Australian government prepared to adjust mining tax
CANBERRA (Reuters) - Australia's fragile Labor government suggested on Wednesday it could adjust a planned profits-based tax on mining companies to bend to demands of the independent MPs giving it a slender grip on power.
Key independent Tony Windsor, who on Tuesday sided with Labor to break a two-week political impasse following inconclusive August 21 elections, said he wanted the tax reviewed at a special meeting next year, possibly delaying passage of the law.
Mining stocks were sold down in overnight London trade after Prime Minister Julia Gillard won backing from two independent MPs to clinch a parliamentary majority of just one seat and form the country's first minority government since World War Two.
"We've got a commitment to the minerals resource rent tax. We made that commitment at the election," Deputy Prime Minister and Treasurer Wayne Swan told local television.
"But there does need to be extensive consultation. This must pass the parliament. So, of course the independents and other minor parties will be involved in that discussion as we draw up the legislation," Swan said.
Gillard went into Australia's closest election in decades proposing a 30 percent tax on coal and iron ore mining profits from 2012, using proceeds to cut company tax cut from 30 percent to 29 percent and boost workers' pension funds.
The softened-down tax was negotiated with global miners BHP Billiton, Rio Tinto and Xstrata, but opposed by smaller miners like Fortescue Metals Group worried about its impact on growth.
The tax targets one of Australia's most vital export industries and has dogged the government since its inception earlier this year. A damaging campaign against it by miners cost Gillard's predecessor Kevin Rudd his job.
The turmoil around the tax and a trail of botched economic stimulus projects contributed to the government losing 16 seats at the poll despite strong economic growth and low unemployment.
The independent MPs want the issue to be part of a broad discussion on taxes by next June but have not said what changes they might seek.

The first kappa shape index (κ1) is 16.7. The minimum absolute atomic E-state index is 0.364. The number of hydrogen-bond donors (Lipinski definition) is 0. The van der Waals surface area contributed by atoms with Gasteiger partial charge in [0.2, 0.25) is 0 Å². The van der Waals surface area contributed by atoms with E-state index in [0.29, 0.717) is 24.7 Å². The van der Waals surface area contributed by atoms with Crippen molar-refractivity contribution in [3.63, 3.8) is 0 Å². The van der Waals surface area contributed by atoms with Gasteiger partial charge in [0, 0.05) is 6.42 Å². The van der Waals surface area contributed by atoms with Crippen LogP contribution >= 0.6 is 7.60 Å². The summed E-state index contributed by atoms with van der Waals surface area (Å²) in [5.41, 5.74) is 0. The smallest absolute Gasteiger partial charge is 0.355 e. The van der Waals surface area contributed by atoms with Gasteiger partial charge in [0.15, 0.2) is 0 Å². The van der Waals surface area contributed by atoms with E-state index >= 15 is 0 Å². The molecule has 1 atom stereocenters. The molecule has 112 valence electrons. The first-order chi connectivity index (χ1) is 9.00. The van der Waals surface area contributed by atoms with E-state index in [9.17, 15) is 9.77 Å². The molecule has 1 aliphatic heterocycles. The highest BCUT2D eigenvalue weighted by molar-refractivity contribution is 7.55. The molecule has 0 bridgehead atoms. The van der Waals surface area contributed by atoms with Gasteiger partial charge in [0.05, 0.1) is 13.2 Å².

Swan said he did not expect the summit to debate the mining tax because the government was aiming to complete legislation within six months.
But Windsor warned that he wanted it included.
The independents support Labor's concept of a tax affecting major iron ore and coal miners, but not the detail. They want negotiations to include the smaller miners like Fortescue, Macarthur Coal, Centennial Coal.
Rio Tinto and BHP Billiton fell 1.8 percent and 1.4 percent in London trade, respectively. In afternoon Australian trade, they were down 0.97 percent and 1.3 percent.
The tax would anyway struggle to pass through a hostile Senate before July 2011. And after that, the government would need to negotiate with a stronger contingent of Green senators who may want a tougher mining tax.
Labor will also press ahead with a $38 billion broadband telecoms project, lifting shares in phone company Telstra by 1.4 percent given an A$11 billion deal to fold its infrastructure into the network. A price on carbon emissions is also a Labor goal.
An online opinion poll in the Sydney Morning Herald found 50 percent of respondents thought Labor's minority government would be unstable. A single swing vote in the 150-seat lower house could defeat legislation or push the government from power in a no-confidence motion.
(Editing by Jonathan Thatcher)